Re: virus: Rationality

Martz (
Sun, 2 Mar 1997 12:59:45 +0000

On Sat, 1 Mar 1997, Alex Williams <> wrote:
>> Thanks for carring the torch for us, but the fact that we have to keep
>> asking for definitions and re-defining our own statements has made most of
>> us painfully aware of this already.
>The `why' of such things are the grist of the subject for me right
>now, as a memeticist. Why does communication breakdown? How can I
>predict how communication might break down, and take steps to improve
>the protocol or CRC-check the encoded intended signal? These are
>fairly important things that don't oft get explored in memetics.

As far as I can see we can recursively break all communication down to
these three steps;

1. Something I want to express is converted [1] into a set of symbols
that I think will convey my meaning.

2. These symbols are placed onto some physical medium where the intended
recipient(s) can access them.

3. The symbols are converted [2] by you into something meaningful.

With step 1, the most important step [3], a lot can go wrong. Some
potential problems relate to the media to be used. For example, informal
languages are very imprecise. Ambiguosity abounds in the english
language so to avoid errors we must try to avoid these ambiguosities, an
impossible task. We have designed formal languages which can express a
concept in a singularly precise way (I realise that we interpret even
these within our own memetic ecologies but I consider that a separate
issue, more on which later). However these languages tend to be very
specialised; maths, engineering etc.; none are capable of expressing the
full range of human communication [4]. Another problem is that it's
difficult to keep track of all the media you're actually using to
communicate. Words, body language, tone, pitch etc. all combine to
transmit a high-bandwidth signal. On a minute-to-minute basis, most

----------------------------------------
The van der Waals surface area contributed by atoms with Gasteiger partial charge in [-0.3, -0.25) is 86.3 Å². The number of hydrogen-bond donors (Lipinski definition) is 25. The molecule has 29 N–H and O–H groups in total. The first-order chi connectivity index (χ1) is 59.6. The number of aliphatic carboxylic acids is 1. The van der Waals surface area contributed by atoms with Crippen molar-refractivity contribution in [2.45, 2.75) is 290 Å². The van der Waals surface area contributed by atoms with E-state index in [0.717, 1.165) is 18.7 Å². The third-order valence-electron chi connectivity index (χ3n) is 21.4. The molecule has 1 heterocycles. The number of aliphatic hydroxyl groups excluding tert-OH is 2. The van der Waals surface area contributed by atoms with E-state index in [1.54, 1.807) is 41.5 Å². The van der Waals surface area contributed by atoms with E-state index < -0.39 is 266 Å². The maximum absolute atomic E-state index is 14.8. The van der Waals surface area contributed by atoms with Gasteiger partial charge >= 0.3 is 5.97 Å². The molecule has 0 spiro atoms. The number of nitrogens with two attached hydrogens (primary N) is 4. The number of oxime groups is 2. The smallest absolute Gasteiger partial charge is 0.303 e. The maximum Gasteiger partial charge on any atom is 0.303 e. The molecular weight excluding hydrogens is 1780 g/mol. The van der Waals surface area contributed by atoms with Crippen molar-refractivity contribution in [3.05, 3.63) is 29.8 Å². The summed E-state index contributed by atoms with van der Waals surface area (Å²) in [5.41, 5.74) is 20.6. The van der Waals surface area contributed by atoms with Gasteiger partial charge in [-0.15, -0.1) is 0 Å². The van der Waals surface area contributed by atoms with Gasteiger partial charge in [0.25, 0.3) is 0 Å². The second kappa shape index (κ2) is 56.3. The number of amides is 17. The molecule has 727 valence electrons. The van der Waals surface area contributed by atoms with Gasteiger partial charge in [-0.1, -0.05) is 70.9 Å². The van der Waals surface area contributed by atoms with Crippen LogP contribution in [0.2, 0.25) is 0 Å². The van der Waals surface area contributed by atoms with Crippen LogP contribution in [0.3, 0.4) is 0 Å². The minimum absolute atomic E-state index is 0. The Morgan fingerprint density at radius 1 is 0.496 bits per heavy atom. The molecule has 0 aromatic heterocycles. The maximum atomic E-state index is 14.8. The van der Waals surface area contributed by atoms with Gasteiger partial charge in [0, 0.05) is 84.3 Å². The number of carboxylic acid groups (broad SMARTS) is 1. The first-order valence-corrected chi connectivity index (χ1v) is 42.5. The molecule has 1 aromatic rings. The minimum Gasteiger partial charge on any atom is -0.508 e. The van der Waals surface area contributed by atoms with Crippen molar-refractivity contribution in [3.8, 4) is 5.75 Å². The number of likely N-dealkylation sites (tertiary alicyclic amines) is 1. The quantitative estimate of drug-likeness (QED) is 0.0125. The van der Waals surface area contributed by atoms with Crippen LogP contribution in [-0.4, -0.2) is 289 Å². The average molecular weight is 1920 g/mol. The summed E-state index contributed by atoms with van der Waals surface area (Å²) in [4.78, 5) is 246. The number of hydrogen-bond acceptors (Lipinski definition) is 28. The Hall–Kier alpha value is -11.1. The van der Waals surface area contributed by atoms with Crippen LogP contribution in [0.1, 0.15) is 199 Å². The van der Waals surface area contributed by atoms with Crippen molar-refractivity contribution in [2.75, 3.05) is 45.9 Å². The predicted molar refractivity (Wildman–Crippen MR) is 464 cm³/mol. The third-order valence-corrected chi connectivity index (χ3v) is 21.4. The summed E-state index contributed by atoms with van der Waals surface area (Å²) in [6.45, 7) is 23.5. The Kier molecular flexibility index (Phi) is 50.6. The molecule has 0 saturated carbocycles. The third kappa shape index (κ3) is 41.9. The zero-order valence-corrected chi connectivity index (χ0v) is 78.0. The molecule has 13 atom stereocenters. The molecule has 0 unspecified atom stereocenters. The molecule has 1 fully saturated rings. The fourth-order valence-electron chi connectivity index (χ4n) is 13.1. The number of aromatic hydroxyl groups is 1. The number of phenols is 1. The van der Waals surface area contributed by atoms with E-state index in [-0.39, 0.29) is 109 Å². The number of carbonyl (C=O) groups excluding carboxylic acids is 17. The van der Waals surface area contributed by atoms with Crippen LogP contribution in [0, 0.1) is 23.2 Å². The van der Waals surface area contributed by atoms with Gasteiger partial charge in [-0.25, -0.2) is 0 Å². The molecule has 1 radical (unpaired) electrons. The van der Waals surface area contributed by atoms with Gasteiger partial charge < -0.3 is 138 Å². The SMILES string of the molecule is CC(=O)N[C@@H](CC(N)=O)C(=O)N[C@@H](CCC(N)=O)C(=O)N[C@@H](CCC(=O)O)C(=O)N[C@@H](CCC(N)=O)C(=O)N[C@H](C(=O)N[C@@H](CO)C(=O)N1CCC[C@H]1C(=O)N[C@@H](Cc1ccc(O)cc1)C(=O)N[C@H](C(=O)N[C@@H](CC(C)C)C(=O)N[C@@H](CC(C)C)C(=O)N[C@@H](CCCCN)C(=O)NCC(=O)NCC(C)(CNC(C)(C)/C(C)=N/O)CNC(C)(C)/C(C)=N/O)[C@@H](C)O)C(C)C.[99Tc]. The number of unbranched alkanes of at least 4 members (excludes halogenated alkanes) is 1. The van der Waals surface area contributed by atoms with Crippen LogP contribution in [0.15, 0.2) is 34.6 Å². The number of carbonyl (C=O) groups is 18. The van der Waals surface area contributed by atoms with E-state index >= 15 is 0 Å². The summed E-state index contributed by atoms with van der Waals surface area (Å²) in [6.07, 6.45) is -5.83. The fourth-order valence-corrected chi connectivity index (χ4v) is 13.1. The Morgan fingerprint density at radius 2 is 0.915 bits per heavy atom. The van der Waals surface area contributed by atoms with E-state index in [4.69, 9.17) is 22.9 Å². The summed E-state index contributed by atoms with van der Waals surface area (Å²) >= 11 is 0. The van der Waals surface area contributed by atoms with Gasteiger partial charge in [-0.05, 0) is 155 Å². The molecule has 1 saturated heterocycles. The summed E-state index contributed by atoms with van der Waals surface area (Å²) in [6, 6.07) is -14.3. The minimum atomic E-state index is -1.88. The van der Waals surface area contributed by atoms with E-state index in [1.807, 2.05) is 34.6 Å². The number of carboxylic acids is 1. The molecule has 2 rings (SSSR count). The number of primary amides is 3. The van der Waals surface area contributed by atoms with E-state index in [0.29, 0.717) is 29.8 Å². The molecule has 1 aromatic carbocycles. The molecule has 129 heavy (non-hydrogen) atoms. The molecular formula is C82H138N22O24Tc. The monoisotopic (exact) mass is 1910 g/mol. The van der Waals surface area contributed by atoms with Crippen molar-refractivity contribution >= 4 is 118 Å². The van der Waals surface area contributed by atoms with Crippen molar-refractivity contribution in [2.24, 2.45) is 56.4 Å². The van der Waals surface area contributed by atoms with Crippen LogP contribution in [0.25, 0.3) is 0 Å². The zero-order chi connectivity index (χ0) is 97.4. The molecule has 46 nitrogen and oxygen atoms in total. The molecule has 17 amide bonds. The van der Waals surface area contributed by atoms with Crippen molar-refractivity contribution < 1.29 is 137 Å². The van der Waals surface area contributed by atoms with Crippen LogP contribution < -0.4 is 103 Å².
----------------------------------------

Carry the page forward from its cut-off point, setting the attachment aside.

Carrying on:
people aren't even aware of the signals they're sending, never mind
being practised in the skill of controlling them. I think a lot of this
can be overcome with study and discipline but not everyone will put that
much time and effort into their communications. There comes a point when
the cost of error prevention outweigh the value - how much data
redundancy can you afford to build in? Finally, we build our
communications using our internal map of the universe and as such we
likely each have a totally unique language. All we can do here is to try
to tailor our communication to the internal map of the intended
recipient. No mean feat; we have only our internal map of their internal
map to work from; what if they're also tailoring their interpretation to
take account of their internal map of your internal map (Catch 22); what
to do with an audience of more than one person [5]?

With step 2, the problems are media-dependant. Each medium has its
noise-to-signal ratio. These are beyond my current scope but I'd be
curious to hear any thoughts on what those ratios might be for signals
directly processed by the human senses.

Step 3 has a similar set of problems to step 1.

Will that do to start us off?

[1] I've used the word 'converted' very deliberately here as recent
thoughts (see my question re: wildfire mutation rates in a closed
memetic environment on another thread) have led me to believe that there
is some sort of a feedback loop involved in this process such that just
as our mental structures create the symbols of expression (imperfectly),
so do the symbols we use affect the structures which created them. I'm
still fermenting this one so all ideas gratefully received.

[2] Again, I think I see a feedback loop here. Our interpretation
overlays itself to some extent on the symbols we received, altering them
to better fit the interpretation.

[3] Small errors at source can be magnified the further they travel in a
gemotric fashion. A flaw of +/- 1 degree will amount to +/- 18cm at a
distance of 1m (hasty calculation, correct me if necessary), I think the
same principle applies to communication. We can't map this yet because
we don't even have a measure of 'distance' which can be applied. This
would depend on media the signal was travelling through.

[4] It could be argued that the full range *requires* that the
imperfections be present, but it would be nice to have the choice of
whether to use formal or informal symbols as appropriate.

[5] We would have to tailor our symbols to match only those parts of the
audiences internal maps which they had in common. This would explain why
blockbuster movies tend to have that LCD appeal.


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